What was the best film of 1996? That's easy: David Cronenberg’s CRASH.
An adaptation of J.G. Ballard’s 1973
cult novel (and NOT to be confused with
the Paul Haggis flick of the same name), it was by far the most uncompromising and
confrontational film of the year, perhaps even the decade. Unlike most
safe, predictable Hollywood productions, CRASH steadfastly refuses to kowtow to
its audience. So be it. In spite of the efforts of Ted Turner and others
to suppress this movie, it’s clear that CRASH is not going to go away.
For a while it looked as if Americans wouldn’t get a
chance to see CRASH. After its premiere at the 1995 Cannes Film Festival,
the film was picked up for domestic release by the Ted Turner-owned Fine Line
Features. Super-mogul Turner pronounced himself “appalled” by CRASH, and
attempted to suppress its American release (and
nor was he alone in his efforts to ban Cronenberg's film--similar attempts were
launched, often successfully, throughout Britain).
Meanwhile, the film was given a limited release in Canada in the fall of ‘96,
where it cleaned up at the box office. Apparently its high grosses changed
Turner’s mind about the film’s merit; Fine Line released it in the US
in March, and it's now readily available on DVD.
So what’s all the fuss about? CRASH is not, as many
have alleged, a porno movie. Although it has more than its share of sex scenes,
most are shot from the waist up. Besides, CRASH has much more on its mind than
the average stag film. All of the upset that CRASH has caused only testifies to
its power. Perverted though they may seem, it’s clear that the images and themes
of Crash hit a little too close to home.
After a near-fatal car accident in which a doctor is
killed, James Ballard (James Spader), starts an affair with the
doctor’s widow (Holly Hunter). The two find that they can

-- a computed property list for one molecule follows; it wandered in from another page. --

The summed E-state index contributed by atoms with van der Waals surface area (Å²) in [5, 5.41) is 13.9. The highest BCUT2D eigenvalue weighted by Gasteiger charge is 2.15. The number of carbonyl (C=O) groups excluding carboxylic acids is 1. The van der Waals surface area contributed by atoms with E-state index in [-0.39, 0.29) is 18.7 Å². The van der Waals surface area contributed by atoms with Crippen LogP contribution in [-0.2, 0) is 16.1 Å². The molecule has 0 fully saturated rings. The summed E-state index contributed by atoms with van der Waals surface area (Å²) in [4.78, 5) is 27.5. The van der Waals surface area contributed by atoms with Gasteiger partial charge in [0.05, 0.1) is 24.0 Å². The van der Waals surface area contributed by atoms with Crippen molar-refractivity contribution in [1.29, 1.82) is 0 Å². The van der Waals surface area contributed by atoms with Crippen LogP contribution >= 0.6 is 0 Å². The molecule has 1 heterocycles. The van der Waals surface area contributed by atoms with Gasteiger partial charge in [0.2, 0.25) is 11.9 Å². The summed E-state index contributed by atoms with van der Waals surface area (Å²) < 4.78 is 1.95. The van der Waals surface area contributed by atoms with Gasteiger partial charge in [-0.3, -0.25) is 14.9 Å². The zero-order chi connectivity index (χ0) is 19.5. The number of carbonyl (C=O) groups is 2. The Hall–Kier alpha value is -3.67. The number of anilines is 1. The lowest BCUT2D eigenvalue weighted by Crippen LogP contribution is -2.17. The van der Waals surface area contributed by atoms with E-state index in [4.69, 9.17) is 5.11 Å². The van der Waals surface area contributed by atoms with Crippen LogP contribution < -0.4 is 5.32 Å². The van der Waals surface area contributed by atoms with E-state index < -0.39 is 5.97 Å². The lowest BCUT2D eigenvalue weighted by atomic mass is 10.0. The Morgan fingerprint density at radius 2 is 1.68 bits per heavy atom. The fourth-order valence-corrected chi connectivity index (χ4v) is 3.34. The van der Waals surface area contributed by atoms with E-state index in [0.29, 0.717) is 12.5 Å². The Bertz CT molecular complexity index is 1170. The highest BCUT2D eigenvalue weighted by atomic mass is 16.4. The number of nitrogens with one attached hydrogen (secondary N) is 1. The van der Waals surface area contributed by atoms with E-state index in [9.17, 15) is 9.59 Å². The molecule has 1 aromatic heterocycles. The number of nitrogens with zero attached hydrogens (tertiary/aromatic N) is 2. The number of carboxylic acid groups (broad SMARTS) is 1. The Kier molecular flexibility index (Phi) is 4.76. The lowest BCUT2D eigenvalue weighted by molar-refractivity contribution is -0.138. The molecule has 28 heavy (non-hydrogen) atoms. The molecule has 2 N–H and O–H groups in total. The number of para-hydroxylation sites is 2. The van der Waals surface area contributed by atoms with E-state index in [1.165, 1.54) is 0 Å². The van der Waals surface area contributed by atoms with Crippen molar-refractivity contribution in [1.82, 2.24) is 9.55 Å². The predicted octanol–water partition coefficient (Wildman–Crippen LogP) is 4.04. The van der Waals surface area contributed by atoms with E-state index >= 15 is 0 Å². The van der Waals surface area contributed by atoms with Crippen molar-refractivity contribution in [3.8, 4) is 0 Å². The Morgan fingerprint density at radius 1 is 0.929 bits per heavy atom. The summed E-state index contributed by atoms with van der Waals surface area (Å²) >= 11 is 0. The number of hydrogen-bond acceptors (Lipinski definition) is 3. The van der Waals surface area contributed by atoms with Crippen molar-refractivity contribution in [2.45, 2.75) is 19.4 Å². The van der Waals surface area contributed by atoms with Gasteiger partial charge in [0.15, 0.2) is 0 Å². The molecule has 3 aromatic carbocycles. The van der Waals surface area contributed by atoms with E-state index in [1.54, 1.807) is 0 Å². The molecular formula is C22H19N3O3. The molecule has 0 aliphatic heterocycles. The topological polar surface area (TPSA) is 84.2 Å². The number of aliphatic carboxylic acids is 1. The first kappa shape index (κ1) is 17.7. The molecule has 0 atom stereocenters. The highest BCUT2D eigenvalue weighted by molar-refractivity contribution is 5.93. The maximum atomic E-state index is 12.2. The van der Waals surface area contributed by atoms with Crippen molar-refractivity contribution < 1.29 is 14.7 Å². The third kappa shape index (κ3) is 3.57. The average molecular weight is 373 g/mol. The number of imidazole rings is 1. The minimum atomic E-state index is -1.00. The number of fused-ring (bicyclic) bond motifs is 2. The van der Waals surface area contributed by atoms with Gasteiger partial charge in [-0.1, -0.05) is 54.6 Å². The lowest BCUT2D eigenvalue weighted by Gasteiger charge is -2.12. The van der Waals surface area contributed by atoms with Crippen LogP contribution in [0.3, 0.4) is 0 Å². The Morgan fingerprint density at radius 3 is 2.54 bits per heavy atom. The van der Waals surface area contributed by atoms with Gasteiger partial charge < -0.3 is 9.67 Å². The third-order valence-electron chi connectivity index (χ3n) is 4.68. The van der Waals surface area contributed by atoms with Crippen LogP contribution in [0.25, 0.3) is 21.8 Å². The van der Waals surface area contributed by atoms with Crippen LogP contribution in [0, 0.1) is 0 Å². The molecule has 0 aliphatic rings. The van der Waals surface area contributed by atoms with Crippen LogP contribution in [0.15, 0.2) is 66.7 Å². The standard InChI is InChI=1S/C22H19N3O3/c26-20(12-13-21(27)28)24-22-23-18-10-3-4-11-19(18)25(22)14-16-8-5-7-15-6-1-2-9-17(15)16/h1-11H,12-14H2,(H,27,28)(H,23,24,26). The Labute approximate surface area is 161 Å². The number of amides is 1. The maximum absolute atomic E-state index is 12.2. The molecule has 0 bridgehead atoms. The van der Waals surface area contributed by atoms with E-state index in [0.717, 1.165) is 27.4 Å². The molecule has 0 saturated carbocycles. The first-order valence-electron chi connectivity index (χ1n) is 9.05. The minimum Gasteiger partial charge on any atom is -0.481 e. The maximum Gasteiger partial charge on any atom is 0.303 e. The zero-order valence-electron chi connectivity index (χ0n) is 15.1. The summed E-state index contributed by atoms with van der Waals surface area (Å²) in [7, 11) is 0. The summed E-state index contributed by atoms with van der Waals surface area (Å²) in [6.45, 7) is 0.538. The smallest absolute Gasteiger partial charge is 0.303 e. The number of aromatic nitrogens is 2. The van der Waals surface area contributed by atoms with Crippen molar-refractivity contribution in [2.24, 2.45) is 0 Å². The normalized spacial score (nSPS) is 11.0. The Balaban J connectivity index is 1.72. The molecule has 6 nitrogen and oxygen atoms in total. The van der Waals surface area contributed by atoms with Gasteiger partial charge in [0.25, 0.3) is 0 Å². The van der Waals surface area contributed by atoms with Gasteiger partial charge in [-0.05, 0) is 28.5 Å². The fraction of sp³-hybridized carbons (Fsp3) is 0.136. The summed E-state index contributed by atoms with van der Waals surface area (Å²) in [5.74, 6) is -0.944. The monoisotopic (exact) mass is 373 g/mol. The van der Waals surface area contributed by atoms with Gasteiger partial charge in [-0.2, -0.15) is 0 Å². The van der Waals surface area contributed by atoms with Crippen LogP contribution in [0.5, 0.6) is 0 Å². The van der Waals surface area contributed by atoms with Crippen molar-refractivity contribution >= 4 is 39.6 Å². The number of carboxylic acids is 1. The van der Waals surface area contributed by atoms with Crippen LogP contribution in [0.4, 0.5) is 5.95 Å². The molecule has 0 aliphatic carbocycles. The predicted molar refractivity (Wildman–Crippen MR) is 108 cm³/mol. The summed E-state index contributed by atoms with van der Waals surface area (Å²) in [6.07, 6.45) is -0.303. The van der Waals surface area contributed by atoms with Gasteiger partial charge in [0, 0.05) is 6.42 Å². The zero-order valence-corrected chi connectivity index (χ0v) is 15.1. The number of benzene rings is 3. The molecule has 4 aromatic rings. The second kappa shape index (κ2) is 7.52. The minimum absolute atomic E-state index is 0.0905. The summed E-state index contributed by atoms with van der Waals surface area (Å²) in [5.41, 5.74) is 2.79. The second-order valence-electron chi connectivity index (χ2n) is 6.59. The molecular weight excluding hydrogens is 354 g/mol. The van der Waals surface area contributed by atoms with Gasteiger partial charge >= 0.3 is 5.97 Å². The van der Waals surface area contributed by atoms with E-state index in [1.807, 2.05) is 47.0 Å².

only have sex in Ballard’s car, an exact reproduction of the
vehicle he destroyed in the accident. Finding himself
increasingly attracted to images of car accidents, Ballard and
his wife Catherine (Deborah Kara Unger) are sucked into the
bizarre and deadly world of Vaughan (Elias Koteas), whose
activities include staging famous car accidents.
The film's premise
is drawn from a piece in Ballard’s 1969 collection
EXHIBITION. Whereas the short story ran a whopping four
pages, the resulting novel numbered over two hundred. It
should come as no surprise that repetitiveness is one of the key
criticisms leveled at the novel; it’s also a charge leveled at
the film ("A collection of sex scenes is not a plot,"
complained a viewer at a test screening).
Yes, the constant sex scenes (often presented two, sometimes
three in a row) are repetitive, but then it’s not always the sex
itself that matters. It’s more often the sight of a hand
clutching the upholstery or fingers caressing the accident
wounds on a woman’s shoulder such details convey more fully the
plot of CRASH than any conventional method.
Technically, CRASH is top notch in every respect, as
we’ve come to expect from Cronenberg. The car accidents
are brilliantly staged, as are the sex scenes. But those
viewers expecting to see something along the lines of
Cronenberg’s earlier films (VIDEODROME, DEAD RINGERS, NAKED
LUNCH, etc.) are bound to be disappointed.
CRASH is unrivaled, even in Cronenberg’s already unique
filmography. But then, as bizarre as it is, perhaps Cronenberg’s
greatest achievement here is the unsettling familiarity of his
images: babes stroking auto parts, sex in the back seat of a
convertible, car chases, car crashes…all well-known to us from
thousands of movies and television commercials. This, then, is
CRASH's most disconcerting quality: it deals with fantasies
we’ve already had.
Alliance Communications Productions/ Fine Line Features. 100
Director: David Cronenberg
Producers: David Cronenberg, Stephane Reichel, Marilyn
Screenplay: David Cronenberg
(Based on the novel by J.G. Ballard)
Cinematographer: Peter Suschitzky
Editor: Ronald Sanders
Cast: James Spader, Holly Hunter, Elias Koteas, Deborah Kara
Unger, Rosanna Arquette, Peter MacNeil, Yolande Julian, Cheryl
Swarts, Judah Katz